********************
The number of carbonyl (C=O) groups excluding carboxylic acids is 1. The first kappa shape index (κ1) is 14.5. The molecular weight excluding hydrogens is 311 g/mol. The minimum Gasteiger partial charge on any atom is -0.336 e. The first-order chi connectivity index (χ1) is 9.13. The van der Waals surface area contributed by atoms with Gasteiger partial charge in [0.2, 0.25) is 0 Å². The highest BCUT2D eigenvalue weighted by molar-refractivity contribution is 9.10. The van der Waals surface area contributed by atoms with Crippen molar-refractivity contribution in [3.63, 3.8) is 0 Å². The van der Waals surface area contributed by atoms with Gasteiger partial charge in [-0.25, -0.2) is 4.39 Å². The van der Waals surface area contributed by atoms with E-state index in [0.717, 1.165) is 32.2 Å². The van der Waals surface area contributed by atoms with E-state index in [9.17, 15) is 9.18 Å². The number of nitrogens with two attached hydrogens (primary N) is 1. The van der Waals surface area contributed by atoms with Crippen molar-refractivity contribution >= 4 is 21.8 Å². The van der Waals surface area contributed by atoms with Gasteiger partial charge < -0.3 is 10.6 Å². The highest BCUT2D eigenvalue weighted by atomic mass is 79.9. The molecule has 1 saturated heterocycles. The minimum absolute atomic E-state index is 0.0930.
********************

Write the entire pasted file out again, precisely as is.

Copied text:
The number of carbonyl (C=O) groups excluding carboxylic acids is 1. The first kappa shape index (κ1) is 14.5. The molecular weight excluding hydrogens is 311 g/mol. The minimum Gasteiger partial charge on any atom is -0.336 e. The first-order chi connectivity index (χ1) is 9.13. The van der Waals surface area contributed by atoms with Gasteiger partial charge in [0.2, 0.25) is 0 Å². The highest BCUT2D eigenvalue weighted by molar-refractivity contribution is 9.10. The van der Waals surface area contributed by atoms with Crippen molar-refractivity contribution in [3.63, 3.8) is 0 Å². The van der Waals surface area contributed by atoms with Gasteiger partial charge in [-0.25, -0.2) is 4.39 Å². The van der Waals surface area contributed by atoms with E-state index in [0.717, 1.165) is 32.2 Å². The van der Waals surface area contributed by atoms with E-state index in [9.17, 15) is 9.18 Å². The number of nitrogens with two attached hydrogens (primary N) is 1. The van der Waals surface area contributed by atoms with Crippen molar-refractivity contribution >= 4 is 21.8 Å². The van der Waals surface area contributed by atoms with Gasteiger partial charge < -0.3 is 10.6 Å². The highest BCUT2D eigenvalue weighted by atomic mass is 79.9. The molecule has 1 saturated heterocycles. The minimum absolute atomic E-state index is 0.0930.